A hat-trick in the  Oceania Club Championship final  and top scorer in the domestic league, all of New Zealand is talking about the predatory powers of Auckland City FC striker Keryn Jordan.

Fresh from spearheading his new club to a place among the world elite at the FIFA Club World Cup to be held in Japan in December, the 30-year-old South African chatted to FIFA.com.

FIFA.com: How does it feel to be a few months away from playing in the FIFA Club World Cup and against some of the world's biggest stars?
Keryn Jordan:
To be honest, it makes all the hard work I've put in over the years, with all its ups and downs, worth it. I was always hanging around for somebody to afford me the opportunity to pit my skills against players I admired, and here it is. 
 
You scored more goals in the final than the rest of the Oceania Club Championship. How did you approach the game against Pirae? Did you sense it would be your day?
No not really, I didn't know what to expect from Pirae or from the occasion itself. I was mindful of what Auckland City as a club and community were trying to achieve and knew that if I applied myself in a professional manner, along with  the rest of the team, then nobody could take it from us. I suppose the old cliché of 'making one's own luck' applied.
 
What has the publicity been like since the hat-trick? How have things changed personally and for Auckland City?
It has been immense for both myself and the club. Football was not really recognised in rugby-mad New Zealand before this, neither were footballers, so the whole team and Auckland City as a club have made massive inroads for the game in this country.
 
What have the boys in the team been talking about since qualifying for the FIFA Club World Cup?
I haven't really seen many of them as they have all begun playing for their clubs during the winter competition here.  Football being an amateur sport in New Zealand , the players can transfer and play for two clubs in one year. But the feeling for me is getting more and more exciting as the days go by.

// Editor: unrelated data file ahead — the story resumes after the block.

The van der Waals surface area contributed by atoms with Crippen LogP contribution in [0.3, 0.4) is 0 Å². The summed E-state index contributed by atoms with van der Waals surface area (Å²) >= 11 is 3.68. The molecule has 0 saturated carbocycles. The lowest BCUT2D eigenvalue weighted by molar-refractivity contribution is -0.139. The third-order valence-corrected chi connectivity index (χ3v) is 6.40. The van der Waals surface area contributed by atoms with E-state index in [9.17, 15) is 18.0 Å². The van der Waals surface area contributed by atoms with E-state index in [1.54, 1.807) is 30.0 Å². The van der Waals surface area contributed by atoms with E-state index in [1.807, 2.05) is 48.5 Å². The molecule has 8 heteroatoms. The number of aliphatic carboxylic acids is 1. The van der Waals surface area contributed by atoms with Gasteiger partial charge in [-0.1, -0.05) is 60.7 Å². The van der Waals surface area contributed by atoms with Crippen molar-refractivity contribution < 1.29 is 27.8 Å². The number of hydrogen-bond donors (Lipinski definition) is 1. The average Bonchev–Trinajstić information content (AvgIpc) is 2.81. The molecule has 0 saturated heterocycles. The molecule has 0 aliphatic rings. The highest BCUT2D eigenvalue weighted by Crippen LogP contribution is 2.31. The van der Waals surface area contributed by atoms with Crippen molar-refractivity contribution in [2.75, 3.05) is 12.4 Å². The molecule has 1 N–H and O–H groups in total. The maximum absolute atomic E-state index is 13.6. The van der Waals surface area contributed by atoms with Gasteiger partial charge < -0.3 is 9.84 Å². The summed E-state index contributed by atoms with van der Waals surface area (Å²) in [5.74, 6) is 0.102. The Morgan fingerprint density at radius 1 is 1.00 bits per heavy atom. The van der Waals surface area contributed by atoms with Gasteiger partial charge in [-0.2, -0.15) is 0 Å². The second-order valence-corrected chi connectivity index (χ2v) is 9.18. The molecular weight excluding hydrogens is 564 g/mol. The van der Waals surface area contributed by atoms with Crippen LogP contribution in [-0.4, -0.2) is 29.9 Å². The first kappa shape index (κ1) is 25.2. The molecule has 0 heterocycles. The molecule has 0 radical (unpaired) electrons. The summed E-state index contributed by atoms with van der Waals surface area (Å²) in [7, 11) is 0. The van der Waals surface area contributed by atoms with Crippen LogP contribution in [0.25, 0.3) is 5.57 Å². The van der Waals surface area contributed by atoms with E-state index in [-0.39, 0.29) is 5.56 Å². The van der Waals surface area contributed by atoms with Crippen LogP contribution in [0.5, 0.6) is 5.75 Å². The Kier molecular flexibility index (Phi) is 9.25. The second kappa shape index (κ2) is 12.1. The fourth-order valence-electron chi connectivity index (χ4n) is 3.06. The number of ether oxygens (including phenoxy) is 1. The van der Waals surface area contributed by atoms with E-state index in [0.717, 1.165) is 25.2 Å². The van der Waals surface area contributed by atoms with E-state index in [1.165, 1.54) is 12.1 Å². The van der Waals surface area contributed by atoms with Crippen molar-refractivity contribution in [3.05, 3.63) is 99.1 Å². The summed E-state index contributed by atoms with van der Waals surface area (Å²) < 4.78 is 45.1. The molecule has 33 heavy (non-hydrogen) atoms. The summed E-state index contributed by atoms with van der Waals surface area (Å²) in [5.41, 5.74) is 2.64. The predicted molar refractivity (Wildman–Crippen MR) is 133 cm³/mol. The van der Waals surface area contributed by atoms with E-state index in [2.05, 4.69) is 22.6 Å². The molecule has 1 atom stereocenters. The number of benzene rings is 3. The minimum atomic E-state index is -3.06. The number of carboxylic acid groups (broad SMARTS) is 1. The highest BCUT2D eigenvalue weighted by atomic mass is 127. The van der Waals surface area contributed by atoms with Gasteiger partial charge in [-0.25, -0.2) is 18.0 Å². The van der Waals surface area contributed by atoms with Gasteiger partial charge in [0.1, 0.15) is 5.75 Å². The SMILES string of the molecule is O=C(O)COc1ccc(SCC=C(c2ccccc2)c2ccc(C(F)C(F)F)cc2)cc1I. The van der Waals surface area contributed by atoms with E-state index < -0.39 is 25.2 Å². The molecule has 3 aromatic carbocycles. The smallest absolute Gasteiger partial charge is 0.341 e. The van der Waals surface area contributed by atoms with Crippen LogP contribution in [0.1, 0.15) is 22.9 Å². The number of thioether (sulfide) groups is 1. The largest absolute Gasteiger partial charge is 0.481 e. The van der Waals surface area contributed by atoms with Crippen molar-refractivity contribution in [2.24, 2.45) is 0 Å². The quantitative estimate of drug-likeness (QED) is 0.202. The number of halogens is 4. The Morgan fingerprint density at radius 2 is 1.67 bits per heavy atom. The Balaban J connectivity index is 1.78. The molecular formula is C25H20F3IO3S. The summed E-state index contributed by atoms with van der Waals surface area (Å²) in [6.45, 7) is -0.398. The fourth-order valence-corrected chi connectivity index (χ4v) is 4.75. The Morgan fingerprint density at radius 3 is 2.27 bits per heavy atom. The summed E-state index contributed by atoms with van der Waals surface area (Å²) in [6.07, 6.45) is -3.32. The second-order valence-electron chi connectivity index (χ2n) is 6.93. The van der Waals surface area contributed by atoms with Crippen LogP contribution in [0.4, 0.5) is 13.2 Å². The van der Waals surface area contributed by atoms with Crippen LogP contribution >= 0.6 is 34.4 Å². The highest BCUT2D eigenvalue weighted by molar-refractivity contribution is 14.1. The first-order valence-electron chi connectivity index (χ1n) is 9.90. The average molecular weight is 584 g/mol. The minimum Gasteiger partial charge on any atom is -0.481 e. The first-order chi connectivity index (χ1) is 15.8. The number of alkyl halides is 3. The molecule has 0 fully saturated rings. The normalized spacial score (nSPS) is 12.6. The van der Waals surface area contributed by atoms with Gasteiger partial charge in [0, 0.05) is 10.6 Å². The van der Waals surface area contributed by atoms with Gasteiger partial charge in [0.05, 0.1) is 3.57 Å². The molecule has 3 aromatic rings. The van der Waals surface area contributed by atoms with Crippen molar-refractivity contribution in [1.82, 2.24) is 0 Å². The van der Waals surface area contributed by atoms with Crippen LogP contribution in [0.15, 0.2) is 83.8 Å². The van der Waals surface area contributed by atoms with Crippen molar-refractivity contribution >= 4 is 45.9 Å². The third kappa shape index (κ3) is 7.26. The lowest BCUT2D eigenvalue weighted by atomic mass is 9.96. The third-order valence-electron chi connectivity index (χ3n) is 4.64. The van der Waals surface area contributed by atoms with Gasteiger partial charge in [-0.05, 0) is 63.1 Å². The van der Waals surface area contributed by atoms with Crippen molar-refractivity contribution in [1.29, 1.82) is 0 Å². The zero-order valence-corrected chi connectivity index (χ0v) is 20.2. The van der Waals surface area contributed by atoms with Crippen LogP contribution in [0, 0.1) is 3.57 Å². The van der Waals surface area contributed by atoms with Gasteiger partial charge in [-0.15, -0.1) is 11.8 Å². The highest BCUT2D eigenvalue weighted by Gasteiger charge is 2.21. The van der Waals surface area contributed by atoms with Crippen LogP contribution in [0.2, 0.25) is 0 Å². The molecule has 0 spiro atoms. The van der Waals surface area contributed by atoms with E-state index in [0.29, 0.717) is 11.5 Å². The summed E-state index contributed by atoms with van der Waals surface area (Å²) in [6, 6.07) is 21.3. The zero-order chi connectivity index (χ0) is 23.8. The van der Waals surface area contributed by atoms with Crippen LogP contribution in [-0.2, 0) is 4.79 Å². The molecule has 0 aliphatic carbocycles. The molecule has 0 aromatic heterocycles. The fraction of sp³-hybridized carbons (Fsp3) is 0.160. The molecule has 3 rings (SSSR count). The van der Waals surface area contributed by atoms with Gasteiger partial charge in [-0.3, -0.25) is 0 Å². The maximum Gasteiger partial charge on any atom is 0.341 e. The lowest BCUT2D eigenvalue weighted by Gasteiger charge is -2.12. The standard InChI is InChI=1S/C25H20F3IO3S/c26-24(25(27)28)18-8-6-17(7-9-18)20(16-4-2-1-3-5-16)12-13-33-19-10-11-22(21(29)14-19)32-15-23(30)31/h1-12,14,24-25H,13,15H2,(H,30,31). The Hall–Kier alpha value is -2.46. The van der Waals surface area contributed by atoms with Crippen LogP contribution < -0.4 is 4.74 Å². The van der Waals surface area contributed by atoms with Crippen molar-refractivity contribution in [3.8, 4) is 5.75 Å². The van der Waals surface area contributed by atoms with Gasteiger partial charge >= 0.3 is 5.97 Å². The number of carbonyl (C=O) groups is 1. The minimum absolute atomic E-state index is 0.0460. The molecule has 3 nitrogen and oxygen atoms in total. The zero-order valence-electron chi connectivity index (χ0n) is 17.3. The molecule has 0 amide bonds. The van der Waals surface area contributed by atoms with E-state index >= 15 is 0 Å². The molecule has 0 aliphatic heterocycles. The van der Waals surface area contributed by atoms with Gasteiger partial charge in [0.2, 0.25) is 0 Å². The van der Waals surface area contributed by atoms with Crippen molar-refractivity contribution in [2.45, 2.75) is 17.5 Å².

How would you describe your personal and the team's strengths?
Our major strength is our team spirit.  That was said on more than one occasion by the great Allan Jones, our coach who led us to Japan but has now stepped aside and is in charge of the New Zealand women's side. We have developed an unbelievable camaraderie and culture all the way from our board right through to the supporters. This, coupled with the individual talents we have within the team, is our biggest strength. Also the new gaffer (Roger Wilkinson) has made some shrewd signings in the off-season so we will be more balanced in all areas of the park. 
 
Which other players at Auckland City could make an impression in Japan?  
There are many players with many different talents in our team, it will be very difficult to single out any players in particular.    
 
Tell us something of your background. You won two caps for Bafana Bafana (South Africa) before moving to New Zealand
That's correct. My international career was sadly cut short due to injury. I had dreamed of getting onto the world stage my whole life. I played with some great players back home, most notably Mark Fish, Lucas Radebe and Benni McCarthy. I also learnt from some even greater managers. I gained a lot from Gordon Igesund in particular, he did everything very professionally and lived and breathed football, and I scored goals wherever I played. It really just feels completely natural, it makes me feel alive! My boyhood heroes were Gary Lineker and Gabriel Batistuta.
 
Sydney FC lost one and won one last year in Japan, coming fifth.  How well could Auckland City do this year?
I certainly do feel that we are capable of flying the flag high for New Zealand football. Being the only amateur club to participate, it will be very difficult, so we will take it one game at a time. One thing I do know is that we will definitely be there to compete with everything we have.
 
What do you do aside from playing football?
I have wedged myself firmly into the building industry here in New Zealand but deep down I want to become a football manager. I have an eye for talent, and with the required badges I believe I still have a major part to play in this great game I love so much.
 
Have you ever been to Japan? What do you know about the country and its people?
No I haven't been there. I lived in Thailand for a year in 1995, that was amazing. I have always been fascinated by the Asian cultures so I'm guessing this will be quite an experience for all of us. I know they are great lovers of football over there so let's hope they get right behind us as we embark on our pioneering expedition.